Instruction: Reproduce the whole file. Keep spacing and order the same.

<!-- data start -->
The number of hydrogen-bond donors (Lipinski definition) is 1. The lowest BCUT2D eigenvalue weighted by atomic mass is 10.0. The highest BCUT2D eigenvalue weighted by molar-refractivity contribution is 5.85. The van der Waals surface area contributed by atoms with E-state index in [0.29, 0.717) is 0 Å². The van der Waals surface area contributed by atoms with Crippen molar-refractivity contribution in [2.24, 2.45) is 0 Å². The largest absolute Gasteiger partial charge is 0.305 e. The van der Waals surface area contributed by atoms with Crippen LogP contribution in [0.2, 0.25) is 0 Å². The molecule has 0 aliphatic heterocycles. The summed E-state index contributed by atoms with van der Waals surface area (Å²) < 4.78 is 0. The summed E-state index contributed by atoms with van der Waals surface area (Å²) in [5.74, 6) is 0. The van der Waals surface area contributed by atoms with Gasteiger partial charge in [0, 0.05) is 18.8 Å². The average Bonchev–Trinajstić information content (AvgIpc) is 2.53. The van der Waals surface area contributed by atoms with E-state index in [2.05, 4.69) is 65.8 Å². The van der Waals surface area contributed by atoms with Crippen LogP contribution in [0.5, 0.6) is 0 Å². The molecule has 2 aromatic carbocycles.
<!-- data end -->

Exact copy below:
The number of hydrogen-bond donors (Lipinski definition) is 1. The lowest BCUT2D eigenvalue weighted by atomic mass is 10.0. The highest BCUT2D eigenvalue weighted by molar-refractivity contribution is 5.85. The van der Waals surface area contributed by atoms with E-state index in [0.29, 0.717) is 0 Å². The van der Waals surface area contributed by atoms with Crippen molar-refractivity contribution in [2.24, 2.45) is 0 Å². The largest absolute Gasteiger partial charge is 0.305 e. The van der Waals surface area contributed by atoms with Crippen LogP contribution in [0.2, 0.25) is 0 Å². The molecule has 0 aliphatic heterocycles. The summed E-state index contributed by atoms with van der Waals surface area (Å²) < 4.78 is 0. The summed E-state index contributed by atoms with van der Waals surface area (Å²) in [5.74, 6) is 0. The van der Waals surface area contributed by atoms with Gasteiger partial charge in [0, 0.05) is 18.8 Å². The average Bonchev–Trinajstić information content (AvgIpc) is 2.53. The van der Waals surface area contributed by atoms with E-state index in [2.05, 4.69) is 65.8 Å². The van der Waals surface area contributed by atoms with Crippen LogP contribution in [0.5, 0.6) is 0 Å². The molecule has 2 aromatic carbocycles.